The story has to do with Caden Cotard (Philip Seymour Hoffman "
), the director of a small theatre company in Schenecdaty, New York, who suddenly finds
himself physically falling apart. Adding to his woes is the fact that
his artist wife Adele (Catherine Keener
"Capote") leaves him, taking their
little daughter Olive (Sadie Goldstein)
with her; and he finds that his romance with Hazel (Samantha Morton
"In America"), his box-office
manager, seems to be coming to nothing as well.
Things change when he receives a MacArthur “Genius” grant that he
decides to use to create a life-mirroring play in which a huge troupe
of actors will perform scenes in a miniature version of New York
City that he constructs in a massive warehouse. His preparations for
the venture go on for years, during which time he hires a strange
fellow (Tom Noonan
"The Pledge") who’s been following him around surreptitiously to
play Caden himself, and an actress (Emily Watson
"Breakin the Waves") to play Hazel. He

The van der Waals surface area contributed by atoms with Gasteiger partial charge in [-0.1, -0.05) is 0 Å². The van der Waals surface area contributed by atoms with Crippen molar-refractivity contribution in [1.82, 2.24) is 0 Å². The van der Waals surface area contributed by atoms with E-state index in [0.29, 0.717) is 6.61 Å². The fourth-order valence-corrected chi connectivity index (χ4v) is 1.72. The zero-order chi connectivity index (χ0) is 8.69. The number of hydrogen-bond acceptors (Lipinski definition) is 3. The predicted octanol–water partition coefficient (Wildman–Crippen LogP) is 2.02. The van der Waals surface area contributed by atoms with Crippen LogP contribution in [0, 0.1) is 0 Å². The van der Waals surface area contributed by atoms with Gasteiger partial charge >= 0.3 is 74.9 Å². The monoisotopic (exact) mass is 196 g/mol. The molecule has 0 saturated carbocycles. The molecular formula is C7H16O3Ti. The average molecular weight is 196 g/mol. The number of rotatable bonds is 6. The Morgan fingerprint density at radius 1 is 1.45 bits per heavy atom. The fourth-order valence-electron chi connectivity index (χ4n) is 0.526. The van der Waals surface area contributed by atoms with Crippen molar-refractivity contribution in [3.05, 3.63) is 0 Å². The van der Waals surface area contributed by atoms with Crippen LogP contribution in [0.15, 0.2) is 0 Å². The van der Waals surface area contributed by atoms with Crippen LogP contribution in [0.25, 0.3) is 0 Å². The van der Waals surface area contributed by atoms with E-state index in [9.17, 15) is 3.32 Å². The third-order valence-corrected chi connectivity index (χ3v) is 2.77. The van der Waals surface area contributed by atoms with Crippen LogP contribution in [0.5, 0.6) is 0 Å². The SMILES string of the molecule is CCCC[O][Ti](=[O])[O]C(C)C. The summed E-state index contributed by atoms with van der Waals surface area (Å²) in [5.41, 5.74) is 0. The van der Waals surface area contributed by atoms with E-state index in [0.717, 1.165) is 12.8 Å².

also hires an actress (Diane Wiest "
Bullets over Broadway"
) to play a cleaning
woman. Caden’s obsessed with cleaning and often sees himself in
that role, but eventually she’ll plays an even more important role. The
play is always being rehearsed, but it is never performed. As Caden grows older and feebler he must deal with the deaths of his
parents and the problems with his now grown-up daughter while confronting
his own mortality.
How much of this is supposed to represent reality and how much is simply Caden’s
artistic vision or psychological hallucination, is anybody’s guess. But
clearly what writer/director Charlie Kaufman
("Eternal Sunshine of the Spotless Mind") in his first directing effort is trying to illuminate is the inevitability of growing old and dying. Caden represents every
man, just as his model represents Manhattan and his play represents life. The doubling effect also extends into what little
we see of the play, basically a commentary on how art is essentially a torturously
reductionist process, a point made not only by Caden’s mini-New York
but by Adele’s tiny paintings, which are so small one has to look
through a magnifying glass to see them. Sadly, this existential, sprawling, surreal film is far too hard-to-follow and frustrating to watch.